Writing group ‘boosts productivity and reduces stress’ at Oxford

Writing group ‘boosts productivity and reduces stress’ at Oxford

A writing group for PhD students and early career academics has helped to boost productivity and reduce stress for Oxford University humanities students.

Dr Alice Kelly, the Harmsworth Postdoctoral Research Fellow at the Rothermere American Institute, set up The Oxford Research Centre in the Humanities’ Academic Writing Group in October 2015. The group meets twice a week, on Monday afternoons and Friday mornings, to give students frequent and dedicated time for writing.

Twice a week, 14 students attend the sessions in the Radcliffe Humanities building. There are two 75-minute writing sessions with a coffee break in the middle. Before each session, attendees share their goals for the next 75 minutes with their neighbour. These should be “specific, realistic and communicable,” says Dr Kelly.

Then everyone focuses on writing, without checking their email or social media. After the session, they report to their partner whether or not they achieved their goals.

Dr Kelly says the group has had a significant impact on students. ‘The impact of the group in terms of writing productivity, reducing student stress and promoting a sense of community has been profound – beyond what even I had anticipated when I first introduced these sessions,’ she says.

Dr Kelly says: ‘The writing group offers, for six hours a week, what most workers get every day: a start time, a stop time and peer pressure not to procrastinate on the internet. Over a term’s worth of attendance, this produces serious results. One participant had “rewritten a draft thesis chapter, written a conference abstract, edited two reviews for an online publication, finished two book reviews and edited several chapters of a volume”.

‘Since its beginning, the group has been enormously popular and is always oversubscribed. I have become convinced that such writing groups are an affordable and highly effective way of reducing early career isolation and improving mental health, and could be implemented more widely.

Dr Kelly adds: ‘Most people need structure, accountability and discipline if they are to work productively. But this is exactly what disappears when highly qualified, often perfectionistic people start the rewarding but lengthy and lonely PhD process.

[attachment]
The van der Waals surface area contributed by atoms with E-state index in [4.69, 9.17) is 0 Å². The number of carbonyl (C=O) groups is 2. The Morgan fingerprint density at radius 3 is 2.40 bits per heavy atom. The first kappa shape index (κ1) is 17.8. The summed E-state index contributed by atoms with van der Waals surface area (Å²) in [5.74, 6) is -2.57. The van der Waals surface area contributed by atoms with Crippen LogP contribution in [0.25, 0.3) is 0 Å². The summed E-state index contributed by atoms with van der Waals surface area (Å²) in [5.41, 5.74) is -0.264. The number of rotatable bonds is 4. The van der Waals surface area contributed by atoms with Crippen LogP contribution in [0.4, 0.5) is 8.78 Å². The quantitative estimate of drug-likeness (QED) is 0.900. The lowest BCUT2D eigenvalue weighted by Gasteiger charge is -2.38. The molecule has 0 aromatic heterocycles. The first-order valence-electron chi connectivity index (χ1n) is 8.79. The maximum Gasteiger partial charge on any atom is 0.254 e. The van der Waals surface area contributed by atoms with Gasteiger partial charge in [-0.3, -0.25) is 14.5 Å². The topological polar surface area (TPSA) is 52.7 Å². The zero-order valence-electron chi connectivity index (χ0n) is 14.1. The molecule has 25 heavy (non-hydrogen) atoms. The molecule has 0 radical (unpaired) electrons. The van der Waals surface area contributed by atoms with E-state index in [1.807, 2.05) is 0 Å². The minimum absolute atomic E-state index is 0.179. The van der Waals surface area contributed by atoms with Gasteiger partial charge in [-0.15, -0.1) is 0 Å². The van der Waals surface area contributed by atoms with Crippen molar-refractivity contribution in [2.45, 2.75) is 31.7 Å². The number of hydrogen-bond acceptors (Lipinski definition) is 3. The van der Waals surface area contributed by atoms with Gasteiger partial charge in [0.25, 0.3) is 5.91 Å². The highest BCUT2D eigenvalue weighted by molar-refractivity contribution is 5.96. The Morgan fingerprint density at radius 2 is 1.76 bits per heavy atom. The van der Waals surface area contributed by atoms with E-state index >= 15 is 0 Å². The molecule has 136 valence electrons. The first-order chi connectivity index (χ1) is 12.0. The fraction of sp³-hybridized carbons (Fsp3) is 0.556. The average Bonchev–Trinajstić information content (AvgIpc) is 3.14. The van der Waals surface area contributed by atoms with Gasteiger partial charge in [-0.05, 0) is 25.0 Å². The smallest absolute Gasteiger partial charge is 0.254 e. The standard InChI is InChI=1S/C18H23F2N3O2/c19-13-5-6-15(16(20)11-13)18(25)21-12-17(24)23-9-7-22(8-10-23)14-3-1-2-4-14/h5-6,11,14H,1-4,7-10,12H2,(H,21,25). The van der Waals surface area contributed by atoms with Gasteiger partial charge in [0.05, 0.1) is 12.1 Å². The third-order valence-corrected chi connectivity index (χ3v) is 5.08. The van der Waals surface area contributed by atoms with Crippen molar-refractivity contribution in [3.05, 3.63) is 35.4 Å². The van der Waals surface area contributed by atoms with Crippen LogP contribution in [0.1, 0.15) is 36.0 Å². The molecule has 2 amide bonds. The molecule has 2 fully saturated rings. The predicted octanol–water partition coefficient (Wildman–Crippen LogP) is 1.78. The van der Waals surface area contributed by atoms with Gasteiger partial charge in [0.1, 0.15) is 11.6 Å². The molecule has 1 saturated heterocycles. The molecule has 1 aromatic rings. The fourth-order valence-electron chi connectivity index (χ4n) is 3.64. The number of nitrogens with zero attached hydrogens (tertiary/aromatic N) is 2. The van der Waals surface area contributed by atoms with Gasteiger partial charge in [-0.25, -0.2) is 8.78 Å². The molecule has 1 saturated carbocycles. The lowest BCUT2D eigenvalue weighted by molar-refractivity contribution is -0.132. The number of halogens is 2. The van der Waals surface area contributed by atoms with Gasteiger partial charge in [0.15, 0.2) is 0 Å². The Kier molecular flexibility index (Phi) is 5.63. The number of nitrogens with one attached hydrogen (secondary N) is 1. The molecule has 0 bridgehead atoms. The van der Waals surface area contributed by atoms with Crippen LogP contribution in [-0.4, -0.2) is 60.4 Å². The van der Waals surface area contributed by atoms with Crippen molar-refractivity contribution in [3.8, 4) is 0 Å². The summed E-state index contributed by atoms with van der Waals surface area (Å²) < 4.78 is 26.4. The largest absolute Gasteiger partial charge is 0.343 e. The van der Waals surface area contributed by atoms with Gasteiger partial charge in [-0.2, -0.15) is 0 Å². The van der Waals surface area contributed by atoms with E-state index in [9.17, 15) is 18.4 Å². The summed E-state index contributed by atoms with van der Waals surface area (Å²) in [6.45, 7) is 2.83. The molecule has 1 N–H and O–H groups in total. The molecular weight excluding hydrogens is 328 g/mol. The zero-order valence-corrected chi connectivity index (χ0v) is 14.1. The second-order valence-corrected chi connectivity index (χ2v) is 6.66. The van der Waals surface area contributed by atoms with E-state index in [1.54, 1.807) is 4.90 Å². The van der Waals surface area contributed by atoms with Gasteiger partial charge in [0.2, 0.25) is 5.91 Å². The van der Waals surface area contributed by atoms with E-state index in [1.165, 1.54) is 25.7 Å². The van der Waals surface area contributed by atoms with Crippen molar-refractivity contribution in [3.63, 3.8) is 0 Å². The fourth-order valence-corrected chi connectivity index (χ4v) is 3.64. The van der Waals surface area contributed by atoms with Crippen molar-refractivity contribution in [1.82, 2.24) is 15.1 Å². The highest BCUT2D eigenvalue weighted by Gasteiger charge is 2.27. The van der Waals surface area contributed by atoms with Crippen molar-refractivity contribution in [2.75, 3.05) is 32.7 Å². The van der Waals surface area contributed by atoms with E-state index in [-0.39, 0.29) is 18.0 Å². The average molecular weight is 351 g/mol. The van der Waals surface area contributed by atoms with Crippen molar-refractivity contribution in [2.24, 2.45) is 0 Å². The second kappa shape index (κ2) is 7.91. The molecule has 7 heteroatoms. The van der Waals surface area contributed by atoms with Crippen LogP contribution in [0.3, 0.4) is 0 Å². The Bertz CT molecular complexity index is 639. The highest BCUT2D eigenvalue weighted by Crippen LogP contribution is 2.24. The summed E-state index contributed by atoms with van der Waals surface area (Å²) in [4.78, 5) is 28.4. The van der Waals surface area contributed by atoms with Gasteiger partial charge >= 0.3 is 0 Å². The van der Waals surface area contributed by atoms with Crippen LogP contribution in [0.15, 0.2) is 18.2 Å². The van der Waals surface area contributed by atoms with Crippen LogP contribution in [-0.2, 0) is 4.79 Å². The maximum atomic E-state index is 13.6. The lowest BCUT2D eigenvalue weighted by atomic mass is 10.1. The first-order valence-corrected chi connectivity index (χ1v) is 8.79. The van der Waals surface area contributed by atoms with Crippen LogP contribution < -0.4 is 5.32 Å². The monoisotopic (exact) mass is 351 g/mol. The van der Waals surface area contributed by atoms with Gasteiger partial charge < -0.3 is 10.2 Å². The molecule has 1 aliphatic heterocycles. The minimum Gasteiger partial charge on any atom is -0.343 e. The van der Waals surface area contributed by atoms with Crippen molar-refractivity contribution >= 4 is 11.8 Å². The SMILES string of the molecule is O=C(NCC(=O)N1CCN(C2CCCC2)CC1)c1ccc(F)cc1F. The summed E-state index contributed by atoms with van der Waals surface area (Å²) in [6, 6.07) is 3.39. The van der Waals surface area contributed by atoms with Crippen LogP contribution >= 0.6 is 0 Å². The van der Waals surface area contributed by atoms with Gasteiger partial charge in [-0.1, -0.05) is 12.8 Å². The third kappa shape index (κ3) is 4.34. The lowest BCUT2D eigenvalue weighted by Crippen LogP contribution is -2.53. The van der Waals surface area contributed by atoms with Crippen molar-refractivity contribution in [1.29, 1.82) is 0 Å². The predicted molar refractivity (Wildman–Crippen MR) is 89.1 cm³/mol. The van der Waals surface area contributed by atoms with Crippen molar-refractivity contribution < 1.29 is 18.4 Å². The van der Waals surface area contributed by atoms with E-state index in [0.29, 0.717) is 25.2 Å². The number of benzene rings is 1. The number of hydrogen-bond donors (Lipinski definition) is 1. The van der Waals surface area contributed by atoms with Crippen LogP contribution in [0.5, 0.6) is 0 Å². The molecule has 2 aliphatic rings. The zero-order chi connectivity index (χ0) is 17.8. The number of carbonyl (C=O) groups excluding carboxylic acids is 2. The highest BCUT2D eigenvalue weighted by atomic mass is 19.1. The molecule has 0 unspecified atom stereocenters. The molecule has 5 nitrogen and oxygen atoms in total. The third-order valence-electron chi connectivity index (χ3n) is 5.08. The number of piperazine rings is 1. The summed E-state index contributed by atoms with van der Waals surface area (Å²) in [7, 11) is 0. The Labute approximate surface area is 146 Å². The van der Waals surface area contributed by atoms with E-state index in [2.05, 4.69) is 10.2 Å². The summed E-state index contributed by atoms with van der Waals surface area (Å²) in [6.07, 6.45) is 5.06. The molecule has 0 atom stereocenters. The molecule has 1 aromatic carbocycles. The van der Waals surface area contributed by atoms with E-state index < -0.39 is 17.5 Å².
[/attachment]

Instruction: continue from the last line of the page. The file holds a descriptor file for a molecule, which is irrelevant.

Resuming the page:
‘This is especially true in the humanities, where, in contrast to the more communal research environment that scientific teams enjoy, study is often solitary. I believe that universities can, and should, do much more to generate a sense of group motivation, camaraderie and peer support among early career scholars in the humanities.’

Participants in the group say it has benefited their research and their wellbeing. 'The PhD can be such an isolating place; it’s very calming to come to a place where, twice a week, we’re reminded that working independently doesn’t have to mean working alone,” said one. Another praised the group as “an invaluable resource that should be mandatory for all PhDs.'

The group is part of The Oxford Research Centre for the Humanities' (TORCH) provision for early career academics. Professor Elleke Boehmer, Director of TORCH, said: 'Alice Kelly's academic writing group has been a game-changer, bringing together a range of doctoral and EC Humanities researchers in a true and all too rare collectivity that has seen everyone improve their productivity while at the same time experiencing reduced stress.

'Fortified with plentiful supplies of healthy snacks the group has met week on week, under Alice's unfailingly sensitive and intelligent guidance.'

Should other universities replicate the idea? Dr Kelly thinks so. ‘Having an academic writing group at every university could be a simple yet powerful way of making the task of writing more productive and rewarding for the next generation of scholars,’ she says, ‘indeed, the response to the article on social media demonstrates its broader applicability to a wide number of professions outside academia too, with playwrights, journalists and other professional writers commenting “Where can I join?”'

Dr Kelly explained the idea behind the writing group further in a post for The Times Higher Education.